So far this semester, we discussed three important concepts in Higher Ed. First, we talked about how important it is to have a diverse community, and second and more importantly we showed that it is almost inevitable to maintain an inclusive learning environment. Next, we discussed a few pedagogical methods used to ensure that we are facilitating Diversity and Inclusion. Specifically, we identified Problem-Based Learning (PBL) and Case-Based Learning (CBL) as two effective ways to help achieve Diversity and Inclusion in academia.
As far as I am concerned, I see two important things from here. First, from now on, I am going to prioritize taking classes that use either PBL or CBL. As shown in class and discussed in many of the blog posts on PBL and CBL, these classes are instrumental in helping students apply the skills they are learning to real-world situations. Many of the classes we are taught during our training (at least in my field) are so abstract that it is often difficult to really picture how we could apply these concepts and how useful they are for our future professions. PBL and CBL classes have the ability of helping us achieve these goals.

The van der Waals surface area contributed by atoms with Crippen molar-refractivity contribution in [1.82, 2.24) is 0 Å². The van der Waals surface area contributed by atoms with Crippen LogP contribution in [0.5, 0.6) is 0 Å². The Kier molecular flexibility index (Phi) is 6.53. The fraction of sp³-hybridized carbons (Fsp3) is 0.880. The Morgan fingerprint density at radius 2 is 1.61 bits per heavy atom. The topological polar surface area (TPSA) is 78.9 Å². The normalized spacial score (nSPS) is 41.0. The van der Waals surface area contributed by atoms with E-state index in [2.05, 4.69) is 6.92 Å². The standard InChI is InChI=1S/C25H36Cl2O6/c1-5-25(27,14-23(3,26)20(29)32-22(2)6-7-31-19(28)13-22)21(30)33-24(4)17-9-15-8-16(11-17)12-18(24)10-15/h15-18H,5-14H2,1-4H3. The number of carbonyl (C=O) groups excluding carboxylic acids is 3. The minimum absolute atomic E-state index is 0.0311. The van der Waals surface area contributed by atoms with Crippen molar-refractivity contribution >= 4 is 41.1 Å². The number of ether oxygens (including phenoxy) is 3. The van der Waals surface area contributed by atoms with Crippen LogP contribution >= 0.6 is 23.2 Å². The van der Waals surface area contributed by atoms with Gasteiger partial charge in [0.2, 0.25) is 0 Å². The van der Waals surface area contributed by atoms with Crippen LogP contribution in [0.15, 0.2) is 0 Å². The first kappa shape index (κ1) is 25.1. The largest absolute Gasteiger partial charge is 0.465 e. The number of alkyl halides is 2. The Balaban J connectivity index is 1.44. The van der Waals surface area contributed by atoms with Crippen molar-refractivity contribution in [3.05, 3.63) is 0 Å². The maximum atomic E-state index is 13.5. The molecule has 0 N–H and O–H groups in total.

Second, I truly believe that programs should include more courses that use PBL or CBL in their curricula. As argued above, this is crucial for students, as it will help them acquire skills that they can bring on the job market. About two years ago, I attended a professional development workshop on how to be successful on the job market. One issue that was raised during the workshop was that employers are looking for students who have who ready or simply put, who have a specific set of skills. One thing that most people reading this blog can agree on is that courses that do not have a PBL or CBL component won’t be enough to acquire those skills. With PBL or CBL courses, there is an opportunity for students to learn something that could really be useful in their professional careers. Also, given that not everyone has the opportunity to get an internship before they go on the job market, students imperatively need to have such experiences during their training. Furthermore, schools should get invested in helping their programs design these curricula as ways to ease the Inclusion and Diversity process on campus.